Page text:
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    Quote Originally Posted by Bowdenknxvll View Post
    How are the quality of the Taurus 85s? What makes the Smith better? I would assume the trigger is nicer.
    I own two Taurus snubs, a basic 85 in stainless, and a shrouded 851 "Ultralite." I loaned the former to a friend who used it for a Michael deBethencourt class when his S+W 340 went TU. The M85 is a 1992-vintage gun which has over 5000 rounds through it. The trigger isn't the best, but it's OK for the bad-breath distances for which it is intended. The 851, as I noted in an previous post in this thread, had a markedly better trigger pull (both double action and single action) than three other S+W snubs I tried at that gun store that day. Price was not a limiting factor when I bought.

    However: Taurus sells to a price point, and I fully understand that I may just have been lucky with the snubs I got. The market would not tolerate Smith & Wesson's substantially higher prices for long if the value was not there.

    A highly-respected gunsmith who specializes in revolvers, Grant Cunningham, won't work on Tauruses. Follow this link to read why: Why I don't work on Taurus revolvers | Revolvers, Gunsmithing, Personal opinions | GrantCunningham.com

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  8. #22
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    Snubbie

    Ruger SP-101 in .357 magnum. A tank of a snubnose. Not that bad to tote around if you get the right leather to pack it and dress appropriately.
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  9. #23
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    The Colt DS is really the upper limit in pocket carry. For big pockets it is fine but for a lot of jeans and slacks it is just a tad too big. I can carry it in about half of my slacks. The SP101 seems to fit everything I wear with factory stocks. I have Trausch stocks on mine and that does cut down on which slacks I wear as well.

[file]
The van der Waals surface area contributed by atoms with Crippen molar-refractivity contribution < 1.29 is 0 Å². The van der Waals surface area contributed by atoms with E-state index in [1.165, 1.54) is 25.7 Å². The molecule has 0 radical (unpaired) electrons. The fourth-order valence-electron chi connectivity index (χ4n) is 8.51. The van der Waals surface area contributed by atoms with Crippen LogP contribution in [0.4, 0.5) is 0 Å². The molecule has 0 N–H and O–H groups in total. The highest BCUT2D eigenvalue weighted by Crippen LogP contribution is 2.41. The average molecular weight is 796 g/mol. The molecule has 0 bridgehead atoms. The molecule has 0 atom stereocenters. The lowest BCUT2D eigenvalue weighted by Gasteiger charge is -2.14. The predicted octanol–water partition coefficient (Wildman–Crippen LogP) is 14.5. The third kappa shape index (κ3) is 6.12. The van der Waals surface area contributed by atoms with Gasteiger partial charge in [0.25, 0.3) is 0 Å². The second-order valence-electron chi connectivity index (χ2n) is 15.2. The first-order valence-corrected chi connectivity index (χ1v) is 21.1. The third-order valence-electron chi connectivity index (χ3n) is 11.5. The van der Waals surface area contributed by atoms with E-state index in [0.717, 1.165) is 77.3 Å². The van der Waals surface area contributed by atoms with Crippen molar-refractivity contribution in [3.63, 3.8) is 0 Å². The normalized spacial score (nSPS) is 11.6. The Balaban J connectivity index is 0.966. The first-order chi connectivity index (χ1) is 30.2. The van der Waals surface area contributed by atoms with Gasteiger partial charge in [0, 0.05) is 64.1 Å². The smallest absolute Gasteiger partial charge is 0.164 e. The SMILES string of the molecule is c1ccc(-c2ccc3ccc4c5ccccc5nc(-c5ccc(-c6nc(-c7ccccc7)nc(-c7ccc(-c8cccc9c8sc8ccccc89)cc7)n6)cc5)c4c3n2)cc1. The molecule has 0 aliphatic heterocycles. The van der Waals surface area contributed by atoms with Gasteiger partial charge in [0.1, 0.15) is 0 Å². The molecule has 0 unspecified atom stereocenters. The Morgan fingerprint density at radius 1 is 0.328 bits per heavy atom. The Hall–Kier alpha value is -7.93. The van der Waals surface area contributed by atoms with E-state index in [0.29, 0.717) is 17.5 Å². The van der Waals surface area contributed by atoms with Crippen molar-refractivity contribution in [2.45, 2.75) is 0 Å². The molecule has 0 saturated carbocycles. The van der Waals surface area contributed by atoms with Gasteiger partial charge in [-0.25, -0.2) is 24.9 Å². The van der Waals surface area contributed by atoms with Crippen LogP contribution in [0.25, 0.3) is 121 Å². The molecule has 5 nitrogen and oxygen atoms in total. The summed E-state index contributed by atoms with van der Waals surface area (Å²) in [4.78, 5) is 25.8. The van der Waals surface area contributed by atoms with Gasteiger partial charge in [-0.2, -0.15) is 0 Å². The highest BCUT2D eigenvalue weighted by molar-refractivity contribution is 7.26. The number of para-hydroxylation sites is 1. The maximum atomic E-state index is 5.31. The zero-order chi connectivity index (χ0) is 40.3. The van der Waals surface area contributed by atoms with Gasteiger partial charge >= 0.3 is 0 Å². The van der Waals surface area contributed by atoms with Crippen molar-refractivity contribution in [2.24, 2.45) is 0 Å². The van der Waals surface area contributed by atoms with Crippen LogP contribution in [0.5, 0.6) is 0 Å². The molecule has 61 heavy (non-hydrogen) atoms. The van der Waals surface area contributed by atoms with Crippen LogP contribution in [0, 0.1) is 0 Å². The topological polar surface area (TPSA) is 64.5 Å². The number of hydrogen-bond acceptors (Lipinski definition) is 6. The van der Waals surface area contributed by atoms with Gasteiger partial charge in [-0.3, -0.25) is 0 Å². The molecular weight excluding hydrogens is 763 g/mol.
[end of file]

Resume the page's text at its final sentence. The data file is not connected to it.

bosco

  10. #24
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    S&W Model 642 or 442. I just got a 642 myself for summer carry in a Desantis Nemisis pocket holster. Love it! I personally am a Smith fan. Have had 3 other ones for years and love em. Just my 2 cents worth.
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  11. #25
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    Here is the one I use. Great if you need to pocket carry. S&W 438.
    Product: Model 438 Bodyguard

  12. #26
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    +1 for the 442. i own a det special and still prefer the 442....jmo

  13. #27
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    I'd go with a S&W steel j-frame. But the Colt wouldn't be a bad choice either

  14. #28
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    Quote Originally Posted by jhh3rd View Post
    I like the Smith J-frame Airweights. I always have pocket carried, so the weight makes a difference for me.
    442

  15. #29
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    Taurus Ultra Light. Mine weighs 12 ounces loaded. Trigger is where I would like to get my S&W mod 60. Throw it in front pocket and no biggey. Ankle holster won't even know it's there.

  16. #30
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    Ruger -lcr